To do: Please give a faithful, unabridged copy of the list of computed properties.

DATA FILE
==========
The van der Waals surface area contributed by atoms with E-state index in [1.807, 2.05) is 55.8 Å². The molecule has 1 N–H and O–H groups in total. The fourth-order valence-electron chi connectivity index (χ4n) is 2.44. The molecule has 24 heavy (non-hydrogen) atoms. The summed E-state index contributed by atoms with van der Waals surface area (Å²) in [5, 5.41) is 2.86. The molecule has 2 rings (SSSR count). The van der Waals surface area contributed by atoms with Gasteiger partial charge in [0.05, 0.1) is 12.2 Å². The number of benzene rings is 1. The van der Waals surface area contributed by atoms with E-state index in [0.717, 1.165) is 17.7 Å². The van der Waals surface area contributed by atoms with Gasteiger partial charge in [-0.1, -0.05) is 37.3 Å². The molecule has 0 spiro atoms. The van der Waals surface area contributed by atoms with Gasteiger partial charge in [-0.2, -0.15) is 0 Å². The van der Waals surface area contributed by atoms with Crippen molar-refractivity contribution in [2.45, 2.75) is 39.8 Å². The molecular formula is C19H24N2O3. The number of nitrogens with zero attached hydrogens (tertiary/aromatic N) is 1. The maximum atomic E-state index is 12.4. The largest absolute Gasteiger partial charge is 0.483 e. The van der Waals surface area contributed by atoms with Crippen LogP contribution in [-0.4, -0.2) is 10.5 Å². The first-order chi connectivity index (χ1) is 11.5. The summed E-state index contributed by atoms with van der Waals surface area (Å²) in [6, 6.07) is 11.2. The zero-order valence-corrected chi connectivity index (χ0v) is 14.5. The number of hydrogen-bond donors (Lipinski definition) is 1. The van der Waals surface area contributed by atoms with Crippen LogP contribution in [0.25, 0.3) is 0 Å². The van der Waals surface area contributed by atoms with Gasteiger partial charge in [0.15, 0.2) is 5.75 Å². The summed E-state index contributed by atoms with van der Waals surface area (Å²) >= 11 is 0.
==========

The van der Waals surface area contributed by atoms with E-state index in [1.807, 2.05) is 55.8 Å². The molecule has 1 N–H and O–H groups in total. The fourth-order valence-electron chi connectivity index (χ4n) is 2.44. The molecule has 24 heavy (non-hydrogen) atoms. The summed E-state index contributed by atoms with van der Waals surface area (Å²) in [5, 5.41) is 2.86. The molecule has 2 rings (SSSR count). The van der Waals surface area contributed by atoms with Gasteiger partial charge in [0.05, 0.1) is 12.2 Å². The number of benzene rings is 1. The van der Waals surface area contributed by atoms with E-state index in [0.717, 1.165) is 17.7 Å². The van der Waals surface area contributed by atoms with Gasteiger partial charge in [-0.1, -0.05) is 37.3 Å². The molecule has 0 spiro atoms. The van der Waals surface area contributed by atoms with Gasteiger partial charge in [-0.2, -0.15) is 0 Å². The van der Waals surface area contributed by atoms with Crippen molar-refractivity contribution in [2.45, 2.75) is 39.8 Å². The molecular formula is C19H24N2O3. The number of nitrogens with zero attached hydrogens (tertiary/aromatic N) is 1. The maximum atomic E-state index is 12.4. The largest absolute Gasteiger partial charge is 0.483 e. The van der Waals surface area contributed by atoms with Crippen LogP contribution in [-0.4, -0.2) is 10.5 Å². The first-order chi connectivity index (χ1) is 11.5. The summed E-state index contributed by atoms with van der Waals surface area (Å²) in [6, 6.07) is 11.2. The zero-order valence-corrected chi connectivity index (χ0v) is 14.5. The number of hydrogen-bond donors (Lipinski definition) is 1. The van der Waals surface area contributed by atoms with Crippen LogP contribution in [0.25, 0.3) is 0 Å². The van der Waals surface area contributed by atoms with Gasteiger partial charge in [0.15, 0.2) is 5.75 Å². The summed E-state index contributed by atoms with van der Waals surface area (Å²) >= 11 is 0.